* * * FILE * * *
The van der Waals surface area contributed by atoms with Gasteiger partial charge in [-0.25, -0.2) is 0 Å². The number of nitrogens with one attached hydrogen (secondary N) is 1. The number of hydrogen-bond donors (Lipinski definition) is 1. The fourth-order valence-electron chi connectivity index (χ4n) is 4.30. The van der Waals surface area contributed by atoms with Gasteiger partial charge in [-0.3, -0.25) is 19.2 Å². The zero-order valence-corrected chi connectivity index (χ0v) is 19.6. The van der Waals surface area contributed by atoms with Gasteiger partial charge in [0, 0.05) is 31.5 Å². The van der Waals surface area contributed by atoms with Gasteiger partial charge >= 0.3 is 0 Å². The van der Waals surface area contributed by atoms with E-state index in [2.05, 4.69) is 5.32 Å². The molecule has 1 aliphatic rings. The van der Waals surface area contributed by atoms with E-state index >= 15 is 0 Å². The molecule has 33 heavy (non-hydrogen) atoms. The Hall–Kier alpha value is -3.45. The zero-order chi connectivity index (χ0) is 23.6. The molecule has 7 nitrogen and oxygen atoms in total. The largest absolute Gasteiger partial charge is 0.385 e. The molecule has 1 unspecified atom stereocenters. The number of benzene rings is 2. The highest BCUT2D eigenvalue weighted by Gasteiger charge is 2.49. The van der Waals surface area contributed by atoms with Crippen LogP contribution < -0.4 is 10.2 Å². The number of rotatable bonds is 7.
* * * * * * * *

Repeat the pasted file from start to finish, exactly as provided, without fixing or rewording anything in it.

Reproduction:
The van der Waals surface area contributed by atoms with Gasteiger partial charge in [-0.25, -0.2) is 0 Å². The number of nitrogens with one attached hydrogen (secondary N) is 1. The number of hydrogen-bond donors (Lipinski definition) is 1. The fourth-order valence-electron chi connectivity index (χ4n) is 4.30. The van der Waals surface area contributed by atoms with Gasteiger partial charge in [-0.3, -0.25) is 19.2 Å². The zero-order valence-corrected chi connectivity index (χ0v) is 19.6. The van der Waals surface area contributed by atoms with Gasteiger partial charge in [0, 0.05) is 31.5 Å². The van der Waals surface area contributed by atoms with Gasteiger partial charge >= 0.3 is 0 Å². The van der Waals surface area contributed by atoms with E-state index in [2.05, 4.69) is 5.32 Å². The molecule has 1 aliphatic rings. The van der Waals surface area contributed by atoms with E-state index >= 15 is 0 Å². The molecule has 33 heavy (non-hydrogen) atoms. The Hall–Kier alpha value is -3.45. The zero-order chi connectivity index (χ0) is 23.6. The molecule has 7 nitrogen and oxygen atoms in total. The largest absolute Gasteiger partial charge is 0.385 e. The molecule has 1 unspecified atom stereocenters. The number of benzene rings is 2. The highest BCUT2D eigenvalue weighted by Gasteiger charge is 2.49. The van der Waals surface area contributed by atoms with Crippen LogP contribution < -0.4 is 10.2 Å². The number of rotatable bonds is 7.